Ethiopian 737 MAX Pilots Unable Control Aircraft Despite Correct Procedures

The preliminary report into the Ethiopian 737 Max 8 crash has revealed that the pilots attempted to use Boeing’s new instructions to save the doomed aircraft.

Ethiopian Airlines has said that their pilots followed the Boeing/FAA instructions to the letter but were unsuccessful in pulling the aircraft out of repeated nosedives, that ultimately ended in disaster.

Boeing lawsuit
An Ethiopian Boeing 737 MAX crashed last month. Photo: Anna Zvereva via Wikimedia

What are the details?

Whilst the investigation is still ongoing into Ethiopian flight ET302, preliminary findings have started to be released to the public.


The flight, bound for Nairobi from Addis Ababa crashed 11 minutes into the flight. While we don’t yet know the exact cause of the crash, the profile is very similar to another crash six months earlier in Indonesia. The Lion Air disaster was caused by an overcompensating autopilot, the existence of which was not disclosed to the pilots. It was not even mentioned in the handbook for the aircraft.


Since that initial Lion Air crash, the FAA and Boeing have released instructions on how to deactivate this component of the autopilot and recover control of the aircraft. Unfortunately, according to this recent report, the instructions did not seem to work onboard the Ethiopian 737 Max 8.

Ethiopian Airlines aircraft fleet
Concerns over the safety of the Boeing 737 has grounded the aircraft worldwide. Photo: Ethiopian Airlines.

What new information has been released?

The preliminary report released by the Ethiopian transport ministry has made the following key findings:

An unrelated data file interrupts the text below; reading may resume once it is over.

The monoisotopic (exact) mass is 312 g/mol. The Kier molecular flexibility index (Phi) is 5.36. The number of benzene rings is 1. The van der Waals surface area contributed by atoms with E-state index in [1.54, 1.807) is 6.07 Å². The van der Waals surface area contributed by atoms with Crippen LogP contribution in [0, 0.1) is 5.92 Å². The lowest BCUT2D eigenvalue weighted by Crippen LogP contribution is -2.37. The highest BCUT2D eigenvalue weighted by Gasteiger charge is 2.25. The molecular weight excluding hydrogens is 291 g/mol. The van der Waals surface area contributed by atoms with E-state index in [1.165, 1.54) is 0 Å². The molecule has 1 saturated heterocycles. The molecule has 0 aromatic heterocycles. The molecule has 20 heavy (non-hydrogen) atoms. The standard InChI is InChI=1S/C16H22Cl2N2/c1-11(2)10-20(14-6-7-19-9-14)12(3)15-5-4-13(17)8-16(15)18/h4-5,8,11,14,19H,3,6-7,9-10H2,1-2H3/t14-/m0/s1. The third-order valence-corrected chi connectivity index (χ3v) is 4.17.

• The aircraft was perfectly maintained and had the correct up-to-date airworthiness certificate.
  • The flight crew had the required training and experience to fly the aircraft.
  • The planes taxi and take off was not unusual.
  • However, the plane experienced ‘uncommanded nose-down conditions’ after takeoff.
  • The crew attempted to use procedures provided by the manufacturer (Boeing) multiple times but was not able to correct the aircraft.

The report then concluded that the manufacturer should review the control mechanism of the aircraft. It also suggests that the FAA do a full review of the aircraft after fixes to ensure that the plane is safe to fly on.

Ethiopian Airlines welcomed the initial findings, that it proves that their crew followed all instructions and were not to blame for the crash.

“Despite their hard work and full compliance with the emergency procedures, it was very unfortunate that they could not recover the [aircraft] from the persistence of nose-diving, As the investigation continues with more detailed analysis, as usual, we will continue with our full co-operation with the investigation team.”

What do you think of this news? Let us know in the comments. 


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Aircraft Lover

All new airliners should be equipped with the best safety systems available

All aircraft pilots should go through the best training possible


Just one thing I’m wondering….
So the aircraft gets an information (wrong in that case) about the angle of attack.
The trim is moved by the computer to point the nose down…
Now, the recommended procedure is to disconnect the trim, and to control the aircraft on your own.
Won’t the trim still point down once disconnected? If so, the pilots controls don’t have a large enough surface to counteract the trim right?
Or is the trim going back to a neutral position ?

Reluctant Poster

1. Since the transcript was made available, we know that the airline’s claims were far from true. 2. The article above was working from mistaken assumptions. 3. Boeing’s procedure for emergency trim recovery, in place for decades, moves the trim manually and works just fine, but it does require practiced pilots to employ it. Pilots can’t just attempt control in their own way, leave the throttles open and overspeed the airplane, and then expect the aircraft to still be responsive or controllable. 4. However, the software/sensor fix will ensure that pilots with little experience and training will be less likely… Read more »